words that repeat the same letter more than twice, you can also order
extra sets of letters/numbers to solve this issue.
Basically, you just start on one end and move to the next,
routing out letters and adjusting your support brackets as you go. It
doesn't take long to make a sign once the initial setup is finished. I
found sorting out and finding the actual letters I needed from the bunch
to be the most time-consuming task. You can make multiple line signs by
simply adjusting and moving the clamp downwards on your workpiece, and the
same process begins again. There is no real brain-power involved with the
task, just a few simple steps to remember as you go along. You may only
need to change bushings half way through if your sign uses a combination
of larger and smaller letters/numbers.
Ideally, for best accuracy, a router with a see-through
base plate or a router that allows you to see your bushing riding around
the template would ensure optimum results, because you can anticipate all
the the turns in direction needed for specific letters, and not risk
moving the router away from the template edge and spoiling the letter.
I have made four signs so far with the Signcrafter. The first two were
practice runs and had a few errors... I just finished one out of wood the
other day for a rushed birthday present. Hopefully I can get it back soon
for a brief period to take some photos to add here. A natural wood grain sign looks
really nice. What you can do to get a nice finish is paint the whole sign
once lettering has completed in black, let it dry, then belt sand or plane
the face away removing the paint on the surface (not in the lettered
depressions). What this does is give you nice clean paint lines around the
letters further enhancing their shape and borders. You can then apply your
favorite wood finish, taking care around the painted letters, or even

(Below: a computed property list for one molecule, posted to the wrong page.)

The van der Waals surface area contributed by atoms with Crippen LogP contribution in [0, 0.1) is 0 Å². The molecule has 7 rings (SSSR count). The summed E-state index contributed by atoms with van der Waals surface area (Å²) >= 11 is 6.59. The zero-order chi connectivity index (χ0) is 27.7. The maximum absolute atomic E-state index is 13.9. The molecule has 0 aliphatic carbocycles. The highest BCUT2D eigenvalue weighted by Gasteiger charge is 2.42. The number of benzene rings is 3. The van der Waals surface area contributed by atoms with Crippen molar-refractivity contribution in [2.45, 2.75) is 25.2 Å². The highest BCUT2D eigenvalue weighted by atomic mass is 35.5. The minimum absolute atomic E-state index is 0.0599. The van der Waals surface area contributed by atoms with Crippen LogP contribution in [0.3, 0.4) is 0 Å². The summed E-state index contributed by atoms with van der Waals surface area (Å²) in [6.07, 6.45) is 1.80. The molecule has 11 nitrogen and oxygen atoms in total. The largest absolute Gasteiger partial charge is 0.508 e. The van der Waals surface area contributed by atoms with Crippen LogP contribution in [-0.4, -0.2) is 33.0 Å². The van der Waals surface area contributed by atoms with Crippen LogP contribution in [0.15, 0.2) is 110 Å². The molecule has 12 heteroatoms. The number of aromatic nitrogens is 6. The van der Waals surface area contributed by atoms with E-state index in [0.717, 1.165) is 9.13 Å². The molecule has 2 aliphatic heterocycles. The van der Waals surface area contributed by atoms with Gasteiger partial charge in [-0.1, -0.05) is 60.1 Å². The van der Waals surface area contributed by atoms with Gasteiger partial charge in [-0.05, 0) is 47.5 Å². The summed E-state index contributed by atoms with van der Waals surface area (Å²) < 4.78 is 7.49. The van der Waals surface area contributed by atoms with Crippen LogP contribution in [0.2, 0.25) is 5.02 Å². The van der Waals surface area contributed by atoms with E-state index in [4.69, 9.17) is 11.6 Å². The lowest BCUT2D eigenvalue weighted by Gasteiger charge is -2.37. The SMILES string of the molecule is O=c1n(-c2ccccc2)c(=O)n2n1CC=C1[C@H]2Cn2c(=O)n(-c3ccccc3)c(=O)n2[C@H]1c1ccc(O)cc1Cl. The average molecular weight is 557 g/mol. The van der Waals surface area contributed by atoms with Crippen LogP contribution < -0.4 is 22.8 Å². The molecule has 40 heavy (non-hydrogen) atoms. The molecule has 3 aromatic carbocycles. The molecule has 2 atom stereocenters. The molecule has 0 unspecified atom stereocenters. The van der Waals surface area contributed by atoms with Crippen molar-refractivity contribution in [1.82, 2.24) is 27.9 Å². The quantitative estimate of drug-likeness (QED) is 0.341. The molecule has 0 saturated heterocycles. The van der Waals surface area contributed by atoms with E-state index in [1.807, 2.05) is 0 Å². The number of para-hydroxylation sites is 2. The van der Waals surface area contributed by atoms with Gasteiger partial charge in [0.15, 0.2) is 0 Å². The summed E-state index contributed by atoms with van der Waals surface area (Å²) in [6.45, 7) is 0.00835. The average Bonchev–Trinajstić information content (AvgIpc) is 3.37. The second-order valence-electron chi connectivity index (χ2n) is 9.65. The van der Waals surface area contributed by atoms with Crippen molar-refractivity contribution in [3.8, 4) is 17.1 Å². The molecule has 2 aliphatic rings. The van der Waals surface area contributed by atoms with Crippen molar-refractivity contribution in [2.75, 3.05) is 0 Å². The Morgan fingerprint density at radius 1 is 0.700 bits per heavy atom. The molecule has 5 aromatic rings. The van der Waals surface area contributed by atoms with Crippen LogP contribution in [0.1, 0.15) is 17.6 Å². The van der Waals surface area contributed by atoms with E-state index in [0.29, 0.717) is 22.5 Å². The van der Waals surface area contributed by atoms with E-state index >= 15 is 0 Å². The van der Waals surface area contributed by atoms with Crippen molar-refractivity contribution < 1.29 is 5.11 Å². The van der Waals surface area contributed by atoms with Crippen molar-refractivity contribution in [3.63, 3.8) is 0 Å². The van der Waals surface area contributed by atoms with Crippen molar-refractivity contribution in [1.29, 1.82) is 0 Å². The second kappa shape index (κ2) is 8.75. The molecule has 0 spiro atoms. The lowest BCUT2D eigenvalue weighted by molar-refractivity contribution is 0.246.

cover them with a clear protective finish.
Are their any major problems with the Signcrafter? Not many.
Most problems you may encounter are likely to be a result of user error. It would
be good if Milescraft offered shorter rails as an accessory to work with
shorter material lengths. The product is by no means foolproof, no product
really is, but for US$39.99 it is one of the cheapest sign making sets
going around that does give good results with a little practice.
With Christmas coming up or just for family or relative's
birthdays, wooden signs certainly make a very unique gift that will not be
forgotten in a hurry. They can also be decorative or serve a practical
purpose around the
house or workshop. Every workshop should have a nice wooden sign don't you
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We got through assembly of the
rails and clamps to hold the letters ok...
The clamps that hold the signcrafter to
your workpiece. Despite their small size, they work well once everything
is locked down.
Half the battle is finding all the letters
you need from the pile!
Once your letters are inserted and
arranged, you can attach the second clamp/rail holder and tighten it up...
This adjustable clamp pushes, and keeps
letter templates snug against each other.
I am making a sign for my 2 year old's
These support bridges slide along the
rails and help to eliminate flexing/bending of the aluminum rails when the
weight of the router is added.
The supplied bushings and adaptor will fit
most Skil and Craftsman routers, and some other models...
They didn't fit my smaller router, but I do
have a bushing set for my big Triton router that works fine.
Note the position of the support brackets,
helping take the weight of the 3HP Triton router.
Note the "O" in the left. This is what
happens when you forget to slide those same support brackets out of the
way of the base!
A nice clean depth is achieved. The generic
block font of the letters in the Signcrafter package should appeal to
Practice makes perfect... I still
need a little more practice :-)
After a few practice runs, you will
be making signs the same quality
as this one!